This guest post is written by Kristen Papac who attended a recent workshop led by fermentation guru Sandor Katz and sponsored by Environmental Change Makers. Thank you to Kristen for such a cool report from the field. To find a Sandor Katz event in your area, follow the calendar of events at Katz’s website Wild Fermentation. To contribute a guest post, read our guidelines.
When I walked into the church for the lecture before the workshop, there he was, the high priest of Fermentos preaching from the pulpit. To hear him speak about fermentation is to hear a man who knows his subject inside and out. Beyond that, there is a joy he exudes about the subject that is palpable. We all felt it. He shared it with us all. How do I know? Everyone left with a smile on their face and a jar of SandorKraut, salted by the man himself.
The workshop was a shared community experience. I have always maintained that making sauerkraut is therapeutic because it is messy and you get to mash and bash the cabbage and other little whatnots. We all had the same ingredients: cabbage — green and purple, carrots, onions, and some little red chili peppers. Yet with the same ingredients came about 4 distinct variations on the theme of SandorKraut. There were about a dozen tables and each member chopped and shredded, mixed and massaged the kraut.
We asked many questions: What ingredients? How much salt? What containers are best?
While going into technicalities, Katz’s larger philosophy emerged: Play, try new things, and ultimately find out what flavors and textures you enjoy most. Fermentation is practiced around the world in such variety that there is no absolute one right way. As he says in The Art of Fermentation (p 98): “…everything I’ve learned about sauerkraut and kimchi reveal that neither of them constitute homogeneous tradition. They are highly varied, from regional specialties to family traditions.”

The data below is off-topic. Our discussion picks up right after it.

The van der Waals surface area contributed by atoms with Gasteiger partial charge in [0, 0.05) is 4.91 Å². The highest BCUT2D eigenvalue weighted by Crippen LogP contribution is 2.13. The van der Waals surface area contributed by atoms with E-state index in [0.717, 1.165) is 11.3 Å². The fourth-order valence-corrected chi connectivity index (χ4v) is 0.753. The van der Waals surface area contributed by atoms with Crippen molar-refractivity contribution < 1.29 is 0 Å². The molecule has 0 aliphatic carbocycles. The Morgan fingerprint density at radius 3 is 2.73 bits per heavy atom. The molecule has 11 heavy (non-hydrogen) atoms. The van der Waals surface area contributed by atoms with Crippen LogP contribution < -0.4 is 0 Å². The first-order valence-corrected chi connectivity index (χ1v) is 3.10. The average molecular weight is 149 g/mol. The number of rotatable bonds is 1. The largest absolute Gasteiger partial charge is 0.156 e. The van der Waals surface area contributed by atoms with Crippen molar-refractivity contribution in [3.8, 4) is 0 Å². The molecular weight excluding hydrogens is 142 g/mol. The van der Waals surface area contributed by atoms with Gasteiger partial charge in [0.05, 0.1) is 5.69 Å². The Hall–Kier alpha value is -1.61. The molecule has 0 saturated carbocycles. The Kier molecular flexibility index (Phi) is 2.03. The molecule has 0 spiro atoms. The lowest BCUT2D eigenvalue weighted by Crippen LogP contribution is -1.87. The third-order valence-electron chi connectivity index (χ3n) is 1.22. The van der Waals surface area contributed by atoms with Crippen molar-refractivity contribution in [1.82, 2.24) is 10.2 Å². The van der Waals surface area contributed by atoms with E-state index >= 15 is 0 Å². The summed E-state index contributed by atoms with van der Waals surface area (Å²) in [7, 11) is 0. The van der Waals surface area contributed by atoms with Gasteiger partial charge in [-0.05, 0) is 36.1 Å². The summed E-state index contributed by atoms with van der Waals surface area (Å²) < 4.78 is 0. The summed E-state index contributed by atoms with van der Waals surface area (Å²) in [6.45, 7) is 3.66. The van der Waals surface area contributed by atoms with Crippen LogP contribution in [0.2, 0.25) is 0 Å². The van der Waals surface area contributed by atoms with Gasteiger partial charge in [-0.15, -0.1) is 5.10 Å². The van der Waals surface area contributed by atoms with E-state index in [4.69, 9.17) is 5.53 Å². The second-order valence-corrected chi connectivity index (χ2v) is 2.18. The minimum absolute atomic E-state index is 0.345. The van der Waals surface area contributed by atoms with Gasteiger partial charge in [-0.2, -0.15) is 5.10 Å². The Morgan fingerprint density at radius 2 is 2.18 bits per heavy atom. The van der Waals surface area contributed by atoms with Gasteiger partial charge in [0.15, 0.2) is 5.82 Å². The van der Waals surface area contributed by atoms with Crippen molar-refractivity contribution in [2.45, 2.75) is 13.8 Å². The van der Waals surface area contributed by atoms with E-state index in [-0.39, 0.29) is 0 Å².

I bought the book, had Mr. Katz sign it, and got my picture taken with him. More than that, I took away the feeling of the experience: Enthusiasm, playfulness, and a willingness to try new things. Michael Pollan expresses that Katz’s enthusiasm leaps off the page in his forward for Katz’s new book, The Art of Fermentation (p.xi), “Sandor writes about the transformative power of fermentation with such infectious enthusiasm that he makes you want to try these things just to see what happens…Another reason Katz inspires us to try new recipes to make things you never even knew existed (kvass? shrub?!) is that he ever intimidates. To the contrary. As a cookbook … it is much more than a cookbook – The Art of Fermentation is empowering.”
We came, we saw, we made kraut, and we were happy.
There is no wrong or right way to do this, only a few guidelines:
Do not use stainless steal for fermenting.
- Take a head of cabbage or so, peel off the outer layers, chop it anyway you like, small pieces, large pieces, grate it shred it.
- Add some root vegetables, which are best washed (not peeled if organic) and shredded.
- Add something else you might like for flavor: garlic, onion, chili or seaweed for example.
- Add some salt to taste. This means how you like it, not what the recipe says!
- Mix and mash, punch or pound until when you squeeze a handful of the mixture it acts like a wrung out sponge: liquid drips.
- Stuff it in a jar or crock or any fermentation device of your choosing until the mixture is below the liquid. Add water if necessary.
- Ferment it on your counter or other warm environment until you feel it is finished. If it has mold on the top, scrape it off as the stuff below the water line will still be good.
When it is done to your taste and texture preferences, put it in cold storage, i.e. your refrigerator or root cellar. Eat it and enjoy!
In the video below, Katz discusses how long to let your food ferment.
Art of Fermentation
If you cannot get to a fermentation workshop and learn from the man in person, find the book and a workshop on DVD at great prices: